THE CAPE TO 1820
The Cape was settled in the seventeenth century by boers (farmers) later called Afrikaaners - a mixture of Dutch, Flemish, German and French Huguenot stock - under the rule of the Dutch East India Company. The overthrow of the Dutch in the East Indies by the French-satellite administration calling itself the Batavian Republic prompted the British to seize the Cape of Good Hope in 1795 from the Dutch, seeing the security of this lucrative trade link with the East threatened. The Treaty of Amiens in 1802 ceded the Cape to the Batavian Republic but the British took it again on the outbreak of the Napoleonic Wars in 1805. At the end of the Napoleonic Wars in 1815 and without the military fuelling the economy at home, the British looked to the Cape and its other overseas possessions to bail them out. The stepping up of English trade with and emigration to the Cape began in earnest in 1820, the time of Pink's brief sojourn. The anglicisation of life at the Cape begins at this time with the arrival of the first large contingents of English settlers, sponsored by the government at home to relieve unemployment in England and to support the colonists' push inland to the Fish River.
EDMUND PINK AT THE CAPE, MAY 1820 - FEBRUARY 1821
Edmund Pink, an architectural draughtsman and trader with the firm of Standfast & Co., sailed from Gravesend on 27 January 1820 on the snow Neptune bound for the Cape of Good Hope. She made the equator on 15 March and came to anchor in Table Bay on 2 May. Pink remained at the Cape for ten months before sailing on in February 1821 on the brig Wakefield to his ultimate destination, Rio de Janeiro.
While he appears not to have had business at the Cape (his Journal of a Trip in the Cape of Good Hope, 1820 begins: 'During my residence in the Cape of Good Hope - my time not being particularly occupied in Cape Town I availed myself of the leisure afforded me of visiting some portion of the Colony at least ...') on the scale he would have in Brazil (for which see the sale in these Rooms, 15 July 1994, lots 39-43) his journals, notes and miscellaneous papers do reveal a clear interest in the trading conditions and commercial opportunities at the Cape, as well as an accumulation of information regarding life in the colony in general.
The printed material bound into his Cape dossier includes two Acts of Parliament (of 1809 and 1817) regulating trade and commerce to and from the Cape of Good Hope, copies of newspapers in 1820 which gazette the Acts and other proclamations on commercial, judicial and social legislation, some with particular reference to the 'late accumulation of population in various parts of this colony', Pink having been preceded to the Cape in April by the first wave of mass emigration from England. He has added transcriptions of articles, notices and letters published in other Gazettes and many of these are also concerned with commerce such as import and export regulations, the opening of trade with Mauritius, wheat prices, port duties levied at Table and Simons Bays and a report on the Beaufort fair with a long list of market prices for such various commodities as elephant teeth, cured eland, sets of leather thongs, pieces of stone for pipes, beads and skins of all kinds, oxen and honey, mostly brought by Chaka and other chiefs to trade with the settlers ("it was particularly striking on the part of the strangers who though they can be only considered in great measure as savages vied with the colonists in maintaining order and regularity"), as well as his own currency tables and calculations.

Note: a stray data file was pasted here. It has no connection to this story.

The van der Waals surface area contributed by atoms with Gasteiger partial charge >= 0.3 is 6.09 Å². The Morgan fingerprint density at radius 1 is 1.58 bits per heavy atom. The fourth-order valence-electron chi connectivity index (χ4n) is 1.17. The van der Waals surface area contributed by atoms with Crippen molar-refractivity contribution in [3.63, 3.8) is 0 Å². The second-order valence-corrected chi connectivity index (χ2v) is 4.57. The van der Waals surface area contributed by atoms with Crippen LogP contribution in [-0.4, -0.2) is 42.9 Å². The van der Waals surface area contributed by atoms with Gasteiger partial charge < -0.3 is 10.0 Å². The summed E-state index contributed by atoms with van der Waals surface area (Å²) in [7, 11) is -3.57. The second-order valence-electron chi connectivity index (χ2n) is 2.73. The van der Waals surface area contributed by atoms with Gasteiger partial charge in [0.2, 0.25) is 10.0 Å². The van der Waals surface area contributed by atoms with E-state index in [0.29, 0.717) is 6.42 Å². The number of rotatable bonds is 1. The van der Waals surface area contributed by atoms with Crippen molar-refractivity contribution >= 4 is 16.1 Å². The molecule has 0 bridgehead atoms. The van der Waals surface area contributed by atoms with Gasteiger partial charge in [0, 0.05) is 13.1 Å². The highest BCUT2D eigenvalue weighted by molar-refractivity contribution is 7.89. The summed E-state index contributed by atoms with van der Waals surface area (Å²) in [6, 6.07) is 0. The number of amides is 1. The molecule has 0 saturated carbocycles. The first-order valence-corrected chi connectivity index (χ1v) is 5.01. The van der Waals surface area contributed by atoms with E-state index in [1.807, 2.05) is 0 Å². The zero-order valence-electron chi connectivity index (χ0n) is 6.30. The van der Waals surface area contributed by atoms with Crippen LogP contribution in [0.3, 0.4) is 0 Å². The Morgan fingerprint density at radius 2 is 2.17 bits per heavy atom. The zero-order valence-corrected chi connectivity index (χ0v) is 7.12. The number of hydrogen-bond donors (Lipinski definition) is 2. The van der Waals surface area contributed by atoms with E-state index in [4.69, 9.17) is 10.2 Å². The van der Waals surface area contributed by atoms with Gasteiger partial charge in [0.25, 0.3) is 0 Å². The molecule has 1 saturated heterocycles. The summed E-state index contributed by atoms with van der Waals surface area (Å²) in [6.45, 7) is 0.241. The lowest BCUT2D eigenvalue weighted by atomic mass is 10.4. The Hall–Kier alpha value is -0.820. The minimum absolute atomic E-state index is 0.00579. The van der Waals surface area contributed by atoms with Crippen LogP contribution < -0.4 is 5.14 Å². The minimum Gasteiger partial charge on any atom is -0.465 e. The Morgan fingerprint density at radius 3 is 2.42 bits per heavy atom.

The newspapers (themselves part of the anglicisation of life in the Cape) also provide a broader picture of life in the colony in the early 1820s documenting arrivals and departures, bankruptcies, auctions and historical events such as the naming of Port Elizabeth alongside personal notices and trivia ('WANTED, A PERSON, to serve as PORTER to a front Doer, for the purpose of receiving Messages. He must understand Reading and Writing, and speak English. DR. LIESCHING, Jun. NB. Flew away, a very tame green Parrot'), as do Pink's own anecdotes ('Saturday.16 December 1820 - Witnessed this morning the Execution of Smith (a German formerly belonging to the 60th) - Hans Strompeter & Abraham Lindo - Hottentots - these 3 concerned in the Insurrection at Robin Island .... Hans Strompeter addressed the member of the Court of Justice present and told them - that it was a shame they should have been kept so long a time in suspense ... a few minutes afterwards they ascended the scaffold [see the sketches 5.1 and 5.2] and were launched into Eternity. The three first were decapitated by the Hangman. Their heads are to be sent to Robin Island and placed on stakes - as a warning to the remaining Convicts on the Island - ').
The printed and manuscript ephemera is complemented by a draft and fair copy of Pink's Journal of a Trip in the Cape of Good Hope 1820, a circuitous trip of nearly six hundred miles taking in the wine valleys and boer towns of Stellenbosch and Paarl, the Moravian Missionary's Estate at Gnadenthal [see watercolour 13], Mr Taylor's house near Zwollendam [see watercolour 14], Caledon and Mr Roux's Estate at Vredenburg.